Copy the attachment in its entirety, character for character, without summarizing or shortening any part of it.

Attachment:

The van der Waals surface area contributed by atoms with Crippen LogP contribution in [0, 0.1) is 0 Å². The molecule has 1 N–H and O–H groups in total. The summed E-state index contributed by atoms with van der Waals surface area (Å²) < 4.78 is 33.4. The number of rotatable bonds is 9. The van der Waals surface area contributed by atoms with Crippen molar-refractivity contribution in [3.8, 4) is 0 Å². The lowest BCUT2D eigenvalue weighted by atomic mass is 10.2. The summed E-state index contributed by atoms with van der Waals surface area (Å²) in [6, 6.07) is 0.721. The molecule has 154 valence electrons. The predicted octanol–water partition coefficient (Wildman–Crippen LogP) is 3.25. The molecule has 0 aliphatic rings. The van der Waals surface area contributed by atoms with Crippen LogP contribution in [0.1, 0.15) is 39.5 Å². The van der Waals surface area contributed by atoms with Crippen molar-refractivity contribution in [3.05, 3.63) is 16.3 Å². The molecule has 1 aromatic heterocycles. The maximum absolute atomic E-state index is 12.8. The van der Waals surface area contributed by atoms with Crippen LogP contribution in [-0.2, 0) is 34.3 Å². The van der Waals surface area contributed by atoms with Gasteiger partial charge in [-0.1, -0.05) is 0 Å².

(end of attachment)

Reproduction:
The van der Waals surface area contributed by atoms with Crippen LogP contribution in [0, 0.1) is 0 Å². The molecule has 1 N–H and O–H groups in total. The summed E-state index contributed by atoms with van der Waals surface area (Å²) < 4.78 is 33.4. The number of rotatable bonds is 9. The van der Waals surface area contributed by atoms with Crippen molar-refractivity contribution in [3.8, 4) is 0 Å². The lowest BCUT2D eigenvalue weighted by atomic mass is 10.2. The summed E-state index contributed by atoms with van der Waals surface area (Å²) in [6, 6.07) is 0.721. The molecule has 154 valence electrons. The predicted octanol–water partition coefficient (Wildman–Crippen LogP) is 3.25. The molecule has 0 aliphatic rings. The van der Waals surface area contributed by atoms with Crippen LogP contribution in [0.1, 0.15) is 39.5 Å². The van der Waals surface area contributed by atoms with Crippen molar-refractivity contribution in [3.05, 3.63) is 16.3 Å². The molecule has 1 aromatic heterocycles. The maximum absolute atomic E-state index is 12.8. The van der Waals surface area contributed by atoms with Crippen LogP contribution in [-0.2, 0) is 34.3 Å². The van der Waals surface area contributed by atoms with Gasteiger partial charge in [-0.1, -0.05) is 0 Å².